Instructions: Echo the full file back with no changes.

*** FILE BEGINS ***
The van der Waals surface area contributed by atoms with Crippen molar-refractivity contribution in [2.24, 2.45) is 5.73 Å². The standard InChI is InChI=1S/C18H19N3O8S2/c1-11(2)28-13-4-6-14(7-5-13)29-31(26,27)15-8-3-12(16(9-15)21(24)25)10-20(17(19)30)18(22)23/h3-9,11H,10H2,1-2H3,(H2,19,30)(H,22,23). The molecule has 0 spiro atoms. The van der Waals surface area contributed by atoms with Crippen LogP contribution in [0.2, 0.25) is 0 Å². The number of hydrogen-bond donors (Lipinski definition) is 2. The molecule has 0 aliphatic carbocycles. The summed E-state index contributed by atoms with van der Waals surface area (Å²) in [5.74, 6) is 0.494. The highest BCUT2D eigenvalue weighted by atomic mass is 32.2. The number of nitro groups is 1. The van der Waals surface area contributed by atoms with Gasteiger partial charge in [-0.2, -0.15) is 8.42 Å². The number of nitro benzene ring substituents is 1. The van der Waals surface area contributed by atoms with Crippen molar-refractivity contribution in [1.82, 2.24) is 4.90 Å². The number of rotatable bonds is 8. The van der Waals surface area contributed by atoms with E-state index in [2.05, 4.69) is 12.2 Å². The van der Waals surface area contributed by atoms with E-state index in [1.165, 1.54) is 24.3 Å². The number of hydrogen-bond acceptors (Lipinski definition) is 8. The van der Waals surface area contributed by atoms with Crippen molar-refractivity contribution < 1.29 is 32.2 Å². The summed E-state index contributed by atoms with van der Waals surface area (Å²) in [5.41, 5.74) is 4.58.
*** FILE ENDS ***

The van der Waals surface area contributed by atoms with Crippen molar-refractivity contribution in [2.24, 2.45) is 5.73 Å². The standard InChI is InChI=1S/C18H19N3O8S2/c1-11(2)28-13-4-6-14(7-5-13)29-31(26,27)15-8-3-12(16(9-15)21(24)25)10-20(17(19)30)18(22)23/h3-9,11H,10H2,1-2H3,(H2,19,30)(H,22,23). The molecule has 0 spiro atoms. The van der Waals surface area contributed by atoms with Crippen LogP contribution in [0.2, 0.25) is 0 Å². The number of hydrogen-bond donors (Lipinski definition) is 2. The molecule has 0 aliphatic carbocycles. The summed E-state index contributed by atoms with van der Waals surface area (Å²) in [5.74, 6) is 0.494. The highest BCUT2D eigenvalue weighted by atomic mass is 32.2. The number of nitro groups is 1. The van der Waals surface area contributed by atoms with Gasteiger partial charge in [-0.2, -0.15) is 8.42 Å². The number of nitro benzene ring substituents is 1. The van der Waals surface area contributed by atoms with Crippen molar-refractivity contribution in [1.82, 2.24) is 4.90 Å². The number of rotatable bonds is 8. The van der Waals surface area contributed by atoms with E-state index in [2.05, 4.69) is 12.2 Å². The van der Waals surface area contributed by atoms with E-state index in [1.165, 1.54) is 24.3 Å². The number of hydrogen-bond acceptors (Lipinski definition) is 8. The van der Waals surface area contributed by atoms with Crippen molar-refractivity contribution < 1.29 is 32.2 Å². The summed E-state index contributed by atoms with van der Waals surface area (Å²) in [5.41, 5.74) is 4.58.